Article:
Colt + Ruger = Cougar

I did not know that the Cougar Magnum is a real type of gun

However, what a lot of people don’t realize is that the Cougar Magnum was in fact a real gun. During the halcyon revolver days of the late 70s and early 80s before the wondernine revolution, there was a popular cottage industry that mated Colt Python barrels to Ruger Security Six revolvers or Smith & Wesson frames, with the resulting creations being referred to as “Cougar” or “Smolt” revolvers.

Steve Johnson

Founder and Dictator-In-Chief of TFB. A passionate gun owner, a shooting enthusiast and totally tacti-uncool. Favorite first date location: any gun range. Steve can be contacted here.


  • For what its worth, the conversion’s name was simply Cougar. I believe someone else referred to their conversion as a Rattler. Regarding the Smolt conversions, at least one outfit even rebarreled N-frame S&W and bored out the Python barrel to match.

    The revolver in the game appears to be a Ruger Super Blackhawk. The game designers changed all of the weapon names to avoid trademark issues.

  • Mayagrafix

    What is the purpose? looks? or is the Colt barrel considered superior to Rugger and SW builds?

    Thanks for a great blog!

  • Nanban Jim

    Born in the late 70s, early 80s? Still got 10 years before they’re Cougars. 😉

  • awesome… I want a Cougar. (Couger?)

  • El Duderino

    “Are you a woman with a much younger boyfriend? Then the Cougar Magnum is the self-defense handgun for you!”

  • Lance

    Huh and I thought a Cougar magnum was just a video game gun.

  • Andy

    The “Smolt” was a Python barrel mated to a S&W revolver.

    I new of them but never heard of the Ruger/Python hybrid.

    Learn somethin’ new every day. 🙂

  • Andy

    Ha, I guess I should learn to read. Skimmed way to fast and missed that in my first post.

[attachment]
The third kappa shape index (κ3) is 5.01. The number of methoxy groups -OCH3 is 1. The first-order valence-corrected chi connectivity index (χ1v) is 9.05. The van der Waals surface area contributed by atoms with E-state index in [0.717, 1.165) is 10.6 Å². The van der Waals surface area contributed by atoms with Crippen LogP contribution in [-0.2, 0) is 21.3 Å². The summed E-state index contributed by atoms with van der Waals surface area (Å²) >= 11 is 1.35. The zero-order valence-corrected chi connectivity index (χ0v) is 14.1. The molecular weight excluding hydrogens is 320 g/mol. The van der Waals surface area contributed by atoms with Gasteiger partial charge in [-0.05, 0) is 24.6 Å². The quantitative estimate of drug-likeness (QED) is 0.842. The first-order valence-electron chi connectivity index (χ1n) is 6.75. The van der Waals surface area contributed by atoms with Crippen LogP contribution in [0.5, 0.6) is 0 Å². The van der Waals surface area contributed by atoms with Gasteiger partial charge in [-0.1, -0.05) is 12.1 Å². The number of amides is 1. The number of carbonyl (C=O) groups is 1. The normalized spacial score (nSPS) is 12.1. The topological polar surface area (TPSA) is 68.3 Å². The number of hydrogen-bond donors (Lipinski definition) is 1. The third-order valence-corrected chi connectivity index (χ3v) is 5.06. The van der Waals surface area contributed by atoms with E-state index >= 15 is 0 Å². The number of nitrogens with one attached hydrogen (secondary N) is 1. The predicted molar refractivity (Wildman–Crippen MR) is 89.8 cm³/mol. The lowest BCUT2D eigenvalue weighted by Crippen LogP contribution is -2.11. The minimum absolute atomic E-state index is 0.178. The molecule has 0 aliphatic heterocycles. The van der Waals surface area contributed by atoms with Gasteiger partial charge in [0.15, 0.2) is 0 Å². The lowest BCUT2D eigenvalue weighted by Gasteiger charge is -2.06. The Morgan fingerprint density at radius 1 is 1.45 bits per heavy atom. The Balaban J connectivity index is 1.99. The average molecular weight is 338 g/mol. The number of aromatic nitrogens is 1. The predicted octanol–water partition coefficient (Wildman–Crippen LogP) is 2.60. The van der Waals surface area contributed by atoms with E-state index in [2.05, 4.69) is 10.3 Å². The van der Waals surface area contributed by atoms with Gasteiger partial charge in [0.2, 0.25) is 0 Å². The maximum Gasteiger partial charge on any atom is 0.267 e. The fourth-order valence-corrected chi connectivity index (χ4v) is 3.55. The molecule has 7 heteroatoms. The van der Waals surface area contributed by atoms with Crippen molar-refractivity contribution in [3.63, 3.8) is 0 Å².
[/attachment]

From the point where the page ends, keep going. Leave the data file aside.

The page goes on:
• Emperor Fabulous

    They had Colt Pythons just laying around, ready to be parted out for their barrels?

  • This post makes me nostalgic for the old Colt Pythons. I do wish someone would bring back the design – they were beautiful guns!

    • Mehul, I agree. Such nice looking guns. I am sure Colt will bring them back eventually – at a very high price.

  • Bill Lester

    I never heard of a “Smolt,” but “Smython” conversions were fairly popular among PPC shooters back in the Dark Ages of the late 1970’s-early 1980’s when I first became interested in guns.

  • Rob

    Python barrels were easy to come by and competitors liked the weight forward provided by the full underlug barrel, and a Smith (or Ruger) plus Python barrel was a lot cheaper then a Python. I was and am a Python shooter and still have a number of spare barrels in reserve.

  • Kyle

    You can still get the barrels without too much difficulty via several suppliers.

    Another interesting hybrid is the S&W – Dan Wesson, i.e. modifying a S&W frame by removing the barrel and fitting the Dan Wesson barrel type to allow for the user to swap out the heavier barrels and use different lengths. A pretty cool conversion.

  • Mayagrafix: The tighter bore and 1-14″ twist of the Python barrel was considered superior for stabilizing the .38 Special 148gr Mid-Range wadcutter loads used by PPC shooters. If I remember correctly, the S&W and Ruger barrels had rifling twists over 1-18″.

  • Keith Applegate

    These conversions were quite common in the late ’70s and early ’80s.
    As I recall the dealer cost for a factory fresh 6″ Python barrel was $55.00.
    They were installed on the S&W Model 19 or the Ruger Security-Six. I had a local gunsmith that would recut the frame threads for $20.00. So the entire conversion was $100 (Hey I had to make a profit too). That was cheaper than a Davis PPC conversion.

    The Colt had a .355″ bore and was much more accurate than the S&W and Ruger barrels of the time. But the real attraction was the extra weight towards the muzzle.
    This attraction diminished when S&W released the 586. Here we had a Python sized revolver with an underlugged barrel at a better price than the conversion.

    Personally I always preferred a standard Python. The action was usually better right out of the box and the factory wood stocks fit me perfectly. But folks like to tinker with their guns and the S&W action is simpler and more user friendly than the Colt action.

  • Seriously Mike

    Heh, the Japanese make an airsoft gun called the “Smython” – I guess that’s another name for this thing. They even replicate both S&W markings on the frame and Python marking on the barrel.

  • Tom Martin

    I have a 4″ Davis Cougar in Stainless. It’s really a nice gun. I once had a Davis Smolt as well, a 3″ built on a S&W Mod. 13. Not as nice as the Cougar.

  • MJM

    Very interesting post, Steve,
    What I find most interesting about this is that–despite the semi-auto–practical interest in the revolver remains high. Mike